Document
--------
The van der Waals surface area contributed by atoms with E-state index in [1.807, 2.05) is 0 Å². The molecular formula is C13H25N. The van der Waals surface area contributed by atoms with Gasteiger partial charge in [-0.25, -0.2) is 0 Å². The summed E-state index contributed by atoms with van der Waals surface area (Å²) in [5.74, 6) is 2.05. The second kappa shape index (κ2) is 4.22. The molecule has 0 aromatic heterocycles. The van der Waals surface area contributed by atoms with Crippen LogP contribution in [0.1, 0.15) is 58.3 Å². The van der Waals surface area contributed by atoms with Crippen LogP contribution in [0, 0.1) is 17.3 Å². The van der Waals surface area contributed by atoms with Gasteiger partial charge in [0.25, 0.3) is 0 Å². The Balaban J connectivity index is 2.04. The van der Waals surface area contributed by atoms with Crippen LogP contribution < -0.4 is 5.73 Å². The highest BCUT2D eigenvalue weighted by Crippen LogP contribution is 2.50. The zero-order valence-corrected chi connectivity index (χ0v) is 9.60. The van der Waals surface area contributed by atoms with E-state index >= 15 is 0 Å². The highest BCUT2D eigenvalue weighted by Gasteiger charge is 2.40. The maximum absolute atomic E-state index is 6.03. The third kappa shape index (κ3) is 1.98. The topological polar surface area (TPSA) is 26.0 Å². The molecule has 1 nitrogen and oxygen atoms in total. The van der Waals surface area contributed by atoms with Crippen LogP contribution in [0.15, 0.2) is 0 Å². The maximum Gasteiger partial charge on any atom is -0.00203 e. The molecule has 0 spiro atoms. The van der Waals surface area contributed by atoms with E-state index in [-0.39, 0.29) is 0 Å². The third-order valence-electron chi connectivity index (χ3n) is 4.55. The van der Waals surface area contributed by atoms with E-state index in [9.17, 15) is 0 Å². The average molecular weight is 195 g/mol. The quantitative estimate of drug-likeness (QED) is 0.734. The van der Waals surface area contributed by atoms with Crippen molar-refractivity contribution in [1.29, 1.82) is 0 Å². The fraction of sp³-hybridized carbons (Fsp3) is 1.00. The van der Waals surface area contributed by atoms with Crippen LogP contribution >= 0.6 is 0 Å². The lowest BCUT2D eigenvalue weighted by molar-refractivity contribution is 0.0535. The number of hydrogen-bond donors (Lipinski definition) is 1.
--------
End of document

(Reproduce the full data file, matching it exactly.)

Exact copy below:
The van der Waals surface area contributed by atoms with E-state index in [1.807, 2.05) is 0 Å². The molecular formula is C13H25N. The van der Waals surface area contributed by atoms with Gasteiger partial charge in [-0.25, -0.2) is 0 Å². The summed E-state index contributed by atoms with van der Waals surface area (Å²) in [5.74, 6) is 2.05. The second kappa shape index (κ2) is 4.22. The molecule has 0 aromatic heterocycles. The van der Waals surface area contributed by atoms with Crippen LogP contribution in [0.1, 0.15) is 58.3 Å². The van der Waals surface area contributed by atoms with Crippen LogP contribution in [0, 0.1) is 17.3 Å². The van der Waals surface area contributed by atoms with Gasteiger partial charge in [0.25, 0.3) is 0 Å². The Balaban J connectivity index is 2.04. The van der Waals surface area contributed by atoms with Crippen LogP contribution < -0.4 is 5.73 Å². The highest BCUT2D eigenvalue weighted by Crippen LogP contribution is 2.50. The zero-order valence-corrected chi connectivity index (χ0v) is 9.60. The van der Waals surface area contributed by atoms with E-state index >= 15 is 0 Å². The highest BCUT2D eigenvalue weighted by Gasteiger charge is 2.40. The maximum absolute atomic E-state index is 6.03. The third kappa shape index (κ3) is 1.98. The topological polar surface area (TPSA) is 26.0 Å². The molecule has 1 nitrogen and oxygen atoms in total. The van der Waals surface area contributed by atoms with Crippen LogP contribution in [0.15, 0.2) is 0 Å². The maximum Gasteiger partial charge on any atom is -0.00203 e. The molecule has 0 spiro atoms. The van der Waals surface area contributed by atoms with E-state index in [-0.39, 0.29) is 0 Å². The third-order valence-electron chi connectivity index (χ3n) is 4.55. The van der Waals surface area contributed by atoms with E-state index in [9.17, 15) is 0 Å². The average molecular weight is 195 g/mol. The quantitative estimate of drug-likeness (QED) is 0.734. The van der Waals surface area contributed by atoms with Crippen molar-refractivity contribution in [1.29, 1.82) is 0 Å². The fraction of sp³-hybridized carbons (Fsp3) is 1.00. The van der Waals surface area contributed by atoms with Crippen LogP contribution >= 0.6 is 0 Å². The lowest BCUT2D eigenvalue weighted by molar-refractivity contribution is 0.0535. The number of hydrogen-bond donors (Lipinski definition) is 1.